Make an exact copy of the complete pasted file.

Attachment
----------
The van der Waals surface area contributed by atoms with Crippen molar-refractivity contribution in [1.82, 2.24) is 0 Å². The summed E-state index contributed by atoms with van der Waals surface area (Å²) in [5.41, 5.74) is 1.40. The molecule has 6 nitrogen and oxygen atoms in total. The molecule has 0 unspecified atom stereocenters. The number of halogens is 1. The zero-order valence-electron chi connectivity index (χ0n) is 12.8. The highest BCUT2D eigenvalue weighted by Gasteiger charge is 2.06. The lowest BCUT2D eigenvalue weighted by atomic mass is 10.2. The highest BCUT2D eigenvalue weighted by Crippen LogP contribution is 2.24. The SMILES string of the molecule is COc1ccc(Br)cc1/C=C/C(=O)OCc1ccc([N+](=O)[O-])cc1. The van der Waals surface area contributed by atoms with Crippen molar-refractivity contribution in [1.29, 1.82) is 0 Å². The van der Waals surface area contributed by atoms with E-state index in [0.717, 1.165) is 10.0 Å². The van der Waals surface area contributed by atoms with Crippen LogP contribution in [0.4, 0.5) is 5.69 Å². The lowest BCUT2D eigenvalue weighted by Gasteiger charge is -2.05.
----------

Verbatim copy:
The van der Waals surface area contributed by atoms with Crippen molar-refractivity contribution in [1.82, 2.24) is 0 Å². The summed E-state index contributed by atoms with van der Waals surface area (Å²) in [5.41, 5.74) is 1.40. The molecule has 6 nitrogen and oxygen atoms in total. The molecule has 0 unspecified atom stereocenters. The number of halogens is 1. The zero-order valence-electron chi connectivity index (χ0n) is 12.8. The highest BCUT2D eigenvalue weighted by Gasteiger charge is 2.06. The lowest BCUT2D eigenvalue weighted by atomic mass is 10.2. The highest BCUT2D eigenvalue weighted by Crippen LogP contribution is 2.24. The SMILES string of the molecule is COc1ccc(Br)cc1/C=C/C(=O)OCc1ccc([N+](=O)[O-])cc1. The van der Waals surface area contributed by atoms with Crippen molar-refractivity contribution in [1.29, 1.82) is 0 Å². The van der Waals surface area contributed by atoms with E-state index in [0.717, 1.165) is 10.0 Å². The van der Waals surface area contributed by atoms with Crippen LogP contribution in [0.4, 0.5) is 5.69 Å². The lowest BCUT2D eigenvalue weighted by Gasteiger charge is -2.05.